Wilko Johnson: Going Back Home with Roger Daltrey
by Brian Robbins on April 04, 2014
The simple fact of the matter is Wilko Johnson isn't supposed to be with us at this point – let alone playing slam-banging, foot-stomping rock ‘n’ roll with a new album that debuted at the number three spot on the U.K. album charts.
But the 66-year-old Johnson has never done things quite like anyone else.
From the first moment Johnson caught the public’s eye back in the early 70s with the British pub rockers Dr. Feelgood, his image has been as unique as his guitar playing. Mad-eyed and unblinking, lurching/darting/back-and-forthing about the stage, Johnson introduced the world to his own brand of rhythm/lead guitar. Bare-handed and wielding his picking arm like a crazed lumberjack, Johnson proved that one man and a black Telecaster could construct a wall of roaring chords, somehow firing off wailing leads in the midst of it like a sniper atop his perch.
You could attempt to look his style up, but there’s no point - Wilko wrote the book.
Fast-forward to January of 2013: diagnosed with metastatic pancreatic cancer, Johnson was told he would be dead by October – with the possibility of extending things a bit if he wanted to undergo chemotherapy. Johnson says the decision was an easy one: he declined any treatments, strapped on his Telecaster, and started playing as much rock ‘n’ roll as he had time for.
Besides live shows (“We did our ‘farewell tour’,” says Wilko with a laugh; “Now we just do tours.”), Johnson made the time to record a studio album. Going Back Home finds the guitarist joined by longtime wingmen Norman Watt-Roy (bass) and Dylan Howe (drums), along with veteran keyboardist Mick Talbot and blues harpman Steve Weston. And on vocals? Well, that would be another old-schooler: Roger Daltrey, whom you may know from his years with another band of ruffians, The Who.
10 of the 11 songs on Going Back Home are fresh takes on Wilko-penned classics. The title track kicks things off with a blast of slashing Telecaster and never looks back, with tunes ranging from the bluesy wail of “Keep On Loving You” and the hip-bump of “I Keep It To Myself” to the punk funk of “Keep On Loving You” and the album’s one “quiet” moment, the pensive “Turned 21”. Going Back Home’s lone cover is a powerful cover of Bob Dylan’s “Can You Please Crawl Out Your Window” – the entire band playing as if their very lives depended on it.
Of course, in a way …
Wilko Johnson has looked his illness in the eye with that same unblinking stare that he’s played a lifetime of music with. His bandmates on Going Back Home sound as if they’ve been energized with the same power that’s kept him going beyond the point that he was even expected to _live_ – let alone rock ‘n’ roll.
Going Back Home is not the work of a classic crooner doffing his top hat, singing “My Way” as the spotlight fades – this is Wilko Johnson saying “Goodbye” the same way he said “Hello” all those years ago: with Telecaster a’blazing.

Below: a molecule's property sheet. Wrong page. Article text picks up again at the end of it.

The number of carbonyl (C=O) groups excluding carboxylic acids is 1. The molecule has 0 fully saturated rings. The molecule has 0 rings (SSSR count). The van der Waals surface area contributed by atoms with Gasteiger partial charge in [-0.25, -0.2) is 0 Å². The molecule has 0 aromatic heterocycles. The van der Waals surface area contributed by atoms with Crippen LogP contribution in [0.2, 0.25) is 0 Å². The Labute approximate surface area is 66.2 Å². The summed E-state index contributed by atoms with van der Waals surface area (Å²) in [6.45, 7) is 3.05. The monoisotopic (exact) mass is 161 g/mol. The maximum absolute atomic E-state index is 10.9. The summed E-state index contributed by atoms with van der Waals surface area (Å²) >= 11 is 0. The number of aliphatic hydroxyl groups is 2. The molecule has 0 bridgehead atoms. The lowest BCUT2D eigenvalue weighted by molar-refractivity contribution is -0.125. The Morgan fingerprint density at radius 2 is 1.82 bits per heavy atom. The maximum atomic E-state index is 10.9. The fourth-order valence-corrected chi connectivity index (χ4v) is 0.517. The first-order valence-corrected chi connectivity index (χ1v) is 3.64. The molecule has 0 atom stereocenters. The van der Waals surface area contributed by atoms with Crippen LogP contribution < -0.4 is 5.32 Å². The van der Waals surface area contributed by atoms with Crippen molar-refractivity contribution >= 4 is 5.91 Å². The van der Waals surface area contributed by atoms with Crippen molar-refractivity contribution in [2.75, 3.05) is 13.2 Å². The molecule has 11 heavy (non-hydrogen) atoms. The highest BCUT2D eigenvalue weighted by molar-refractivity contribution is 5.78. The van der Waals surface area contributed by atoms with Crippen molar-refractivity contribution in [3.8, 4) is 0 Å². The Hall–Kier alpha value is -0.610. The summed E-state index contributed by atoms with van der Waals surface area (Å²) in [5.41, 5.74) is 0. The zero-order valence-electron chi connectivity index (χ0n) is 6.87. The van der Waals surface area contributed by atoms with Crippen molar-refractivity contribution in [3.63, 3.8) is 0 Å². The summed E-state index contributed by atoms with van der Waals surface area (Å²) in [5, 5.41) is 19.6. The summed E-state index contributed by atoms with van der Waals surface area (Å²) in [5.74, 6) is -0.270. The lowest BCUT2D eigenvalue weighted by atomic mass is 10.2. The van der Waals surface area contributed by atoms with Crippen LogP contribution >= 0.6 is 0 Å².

Wilko was kind enough to share a few minutes of his precious time to talk a bit about Going Back Home, blood on the pickguard, the stars in the sky, and the amazing experience of the last year.
It should be noted that our conversation was postponed twice, due to Wilko feeling “wiped out,” according to his publicist in the UK. One of those postponements coincided with an Oxford Street record shop appearance in London; Roger Daltrey proved himself a true mate by stepping in for Johnson at the last moment. Wilko rallied in true punker form, however – performing songs off the new album with Daltrey and the lads at the Royal Albert Hall for the Teen Cancer Trust the evening before our interview. And the next day, he was on the phone: full of piss, vinegar, humor, reflection, and grace.
Fifteen minutes isn't much, but neither is a few extra months at the end of a lifetime. If there’s one lesson to learn from Wilko Johnson, it’s make the most of it … so we did.
Wilko, first of all, I want to apologize. There’s something fundamentally wrong with you receiving this great gift of time … and then spending it talking on the phone.
Ha! Thank you!
The folks who gave you the diagnosis over a year ago … do you ever call them to see how they're feeling these days?
Well … (laughs) I was supposed to have been dead in October, you know, and that went by. And I thought, “Maybe I ought to go in for another estimate …”
But I don't think I’ll bother. I’m not having any treatment, you know, and I’m still feeling okay. I’ve just got this lump in my stomach that continues to grow - other than that, I’m just fine!
Well, blessings on you. You realize, of course, that a lot of folks might’ve gone another route with this album under the same conditions. There’s certainly nothing maudlin or sad about Going Back Home : it’s more of a celebration than anything.
Oh, absolutely. I mean, this album looked like it was going to be the last thing I’d ever do … which gave me the opportunity to work with Roger Daltrey! (laughs)
And we said, “What are going to do?”
“We're going to rock ‘n’ roll, of course!”
I guess the softest moment on the album is “Turned 21”, which is a sweet song, but it's not a downer by any means.
No, no – more … umm … poignant! (laughs)
How did you choose these particular songs?